A mutual fund is an investment instrument which combines funds from many investors to invest in stocks, bonds, money market instruments and other financial assets. Mutual funds can be either public or private. Both types of mutual funds have their own intricacies and benefits.
Public Mutual Funds
Public mutual funds, as their name suggests, are open to the public to invest in. They are managed by professional fund managers, who actively invest in various securities to achieve the mutual funds’ stated objectives, which could be capital growth or income. In the United States, investment companies which manage public mutual funds are registered with and regulated by the U.S. Securities and Exchange Commission. A public mutual fund can be an index fund, a stock fund, a bond fund or a money market fund.
Buying Public Funds
Investors purchase shares of a public mutual fund from either the investment company itself or one of its brokers. Mutual fund shares cannot be purchased or sold on secondary markets, such as the New York Stock Exchange. When investors purchase mutual fund shares, they pay the net asset value per share. Many, but not all, mutual funds also charge a sales load, a fee for the privilege of investing in the mutual fund. Public mutual funds are redeemable, meaning that when investors want to sell their shares, they must sell them back to the investment company or its broker for the net asset value per share minus any load or additional fees that might exist.
Public Fund Benefits
Investors do not need specialized knowledge to invest in public mutual funds. Public mutual funds spread the risk of investment because they combine funds from many different investors and generally diversify with a wide variety of investments. They vary in their investment mix and objectives, and can accommodate everyone from the conservative investor seeking steady income to the risk-taking investor seeking growth.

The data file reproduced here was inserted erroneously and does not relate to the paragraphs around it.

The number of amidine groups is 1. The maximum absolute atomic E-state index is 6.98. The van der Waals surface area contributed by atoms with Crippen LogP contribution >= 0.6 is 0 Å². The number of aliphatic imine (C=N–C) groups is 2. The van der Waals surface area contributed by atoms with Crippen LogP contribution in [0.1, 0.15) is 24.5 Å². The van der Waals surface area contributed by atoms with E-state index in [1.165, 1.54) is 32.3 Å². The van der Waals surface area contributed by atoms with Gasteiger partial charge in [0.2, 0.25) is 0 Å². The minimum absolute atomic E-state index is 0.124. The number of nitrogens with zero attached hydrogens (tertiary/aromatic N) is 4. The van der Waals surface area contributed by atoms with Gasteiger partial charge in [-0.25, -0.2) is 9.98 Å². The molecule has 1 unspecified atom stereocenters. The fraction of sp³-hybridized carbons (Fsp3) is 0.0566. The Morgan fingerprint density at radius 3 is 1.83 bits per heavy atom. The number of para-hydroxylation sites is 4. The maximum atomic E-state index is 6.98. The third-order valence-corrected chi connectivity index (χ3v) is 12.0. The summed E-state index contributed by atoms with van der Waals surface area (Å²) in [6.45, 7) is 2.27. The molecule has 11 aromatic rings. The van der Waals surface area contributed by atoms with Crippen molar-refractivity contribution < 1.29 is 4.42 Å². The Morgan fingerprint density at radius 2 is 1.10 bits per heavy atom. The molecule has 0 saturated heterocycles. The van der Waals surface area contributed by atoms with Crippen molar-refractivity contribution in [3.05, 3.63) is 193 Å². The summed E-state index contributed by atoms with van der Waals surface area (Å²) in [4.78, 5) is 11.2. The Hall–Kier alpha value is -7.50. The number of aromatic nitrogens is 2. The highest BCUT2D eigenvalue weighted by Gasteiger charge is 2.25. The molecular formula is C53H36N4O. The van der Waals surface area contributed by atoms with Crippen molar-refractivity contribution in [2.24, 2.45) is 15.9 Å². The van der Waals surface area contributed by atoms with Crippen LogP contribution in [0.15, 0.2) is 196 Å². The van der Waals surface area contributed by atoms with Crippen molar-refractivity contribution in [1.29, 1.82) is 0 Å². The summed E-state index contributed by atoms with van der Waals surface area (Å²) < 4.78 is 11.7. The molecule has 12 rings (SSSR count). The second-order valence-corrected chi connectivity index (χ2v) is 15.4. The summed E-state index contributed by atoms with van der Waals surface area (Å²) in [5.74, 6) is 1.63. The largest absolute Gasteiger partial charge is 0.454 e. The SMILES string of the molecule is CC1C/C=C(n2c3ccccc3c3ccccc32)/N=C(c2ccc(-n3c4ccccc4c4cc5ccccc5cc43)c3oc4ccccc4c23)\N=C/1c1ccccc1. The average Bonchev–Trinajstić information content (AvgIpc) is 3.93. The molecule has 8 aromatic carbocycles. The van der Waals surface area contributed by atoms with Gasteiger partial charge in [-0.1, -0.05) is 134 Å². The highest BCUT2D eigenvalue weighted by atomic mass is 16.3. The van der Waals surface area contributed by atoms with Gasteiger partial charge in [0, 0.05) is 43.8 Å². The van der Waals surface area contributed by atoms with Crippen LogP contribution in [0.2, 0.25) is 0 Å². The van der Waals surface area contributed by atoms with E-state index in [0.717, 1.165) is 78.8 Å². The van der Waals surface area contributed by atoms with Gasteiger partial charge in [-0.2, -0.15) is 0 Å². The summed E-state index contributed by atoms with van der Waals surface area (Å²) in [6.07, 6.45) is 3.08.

Private Mutual Funds
Private mutual funds are an exclusive investment with a limited number of investors. The minimal investment for a share of a private mutual fund is much higher than that of a public mutual fund. Depending upon the number of investors in a private mutual fund, there is little or no government regulation. Private mutual funds, including hedge funds, tend to be more leveraged than public mutual funds. It is common for private mutual funds to use financial derivatives, repurchase agreements and additional borrowing methods. Private mutual funds tend to be based out of the United States and subject to the host nation's rules governing private mutual funds.
Private Fund Benefits
If you're wealthy enough to invest in a private fund, one of the prime benefits is the comparative lack of regulation. Less regulation brings about greater investment risks, but also the potential for greater investment rewards. Private mutual funds in certain nations can be tax effective collective investment entities. Each nation offers specific benefits for private mutual funds. In St. Lucia, for example, a private mutual fund can be set up very quickly – within 15 days of submitting the required documents. Neither an administrator nor annual audits are required, which is a benefit for investors who are weary of regulation.
- The Free Dictionary: Mutual Funds
- IMF: Topics for Discussion: Professional Mutual Funds and Private Mutual Funds
- U.S. Securities and Exchange Commission (SEC): Mutual Funds
- Slogold: Offshore Jurisdiction: Saint Lucia: St. Lucia Offshore Mutual Funds
- Abacus (Seychelles) Limited: Fund Incorporation
- Venture International Corporate Services: Private Mutual Funds
- George Doyle/Stockbyte/Getty Images
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